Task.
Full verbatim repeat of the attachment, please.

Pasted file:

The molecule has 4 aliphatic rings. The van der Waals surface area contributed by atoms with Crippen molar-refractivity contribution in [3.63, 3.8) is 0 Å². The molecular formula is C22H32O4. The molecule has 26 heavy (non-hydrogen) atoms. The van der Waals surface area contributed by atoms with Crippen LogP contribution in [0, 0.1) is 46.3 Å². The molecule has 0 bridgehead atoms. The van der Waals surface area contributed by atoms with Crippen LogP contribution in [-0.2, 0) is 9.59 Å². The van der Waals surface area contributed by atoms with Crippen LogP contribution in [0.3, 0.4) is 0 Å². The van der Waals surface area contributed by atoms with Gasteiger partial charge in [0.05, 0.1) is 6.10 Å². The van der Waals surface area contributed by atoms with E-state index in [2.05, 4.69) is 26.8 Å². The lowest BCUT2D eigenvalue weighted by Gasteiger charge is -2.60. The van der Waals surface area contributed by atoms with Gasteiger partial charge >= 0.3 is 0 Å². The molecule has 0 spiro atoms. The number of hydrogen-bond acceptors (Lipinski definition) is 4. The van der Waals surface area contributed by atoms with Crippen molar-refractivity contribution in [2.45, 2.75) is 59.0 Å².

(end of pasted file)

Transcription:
The molecule has 4 aliphatic rings. The van der Waals surface area contributed by atoms with Crippen molar-refractivity contribution in [3.63, 3.8) is 0 Å². The molecular formula is C22H32O4. The molecule has 26 heavy (non-hydrogen) atoms. The van der Waals surface area contributed by atoms with Crippen LogP contribution in [0, 0.1) is 46.3 Å². The molecule has 0 bridgehead atoms. The van der Waals surface area contributed by atoms with Crippen LogP contribution in [-0.2, 0) is 9.59 Å². The van der Waals surface area contributed by atoms with Crippen LogP contribution in [0.3, 0.4) is 0 Å². The van der Waals surface area contributed by atoms with Gasteiger partial charge in [0.05, 0.1) is 6.10 Å². The van der Waals surface area contributed by atoms with E-state index in [2.05, 4.69) is 26.8 Å². The lowest BCUT2D eigenvalue weighted by Gasteiger charge is -2.60. The van der Waals surface area contributed by atoms with Gasteiger partial charge >= 0.3 is 0 Å². The molecule has 0 spiro atoms. The number of hydrogen-bond acceptors (Lipinski definition) is 4. The van der Waals surface area contributed by atoms with Crippen molar-refractivity contribution in [2.45, 2.75) is 59.0 Å².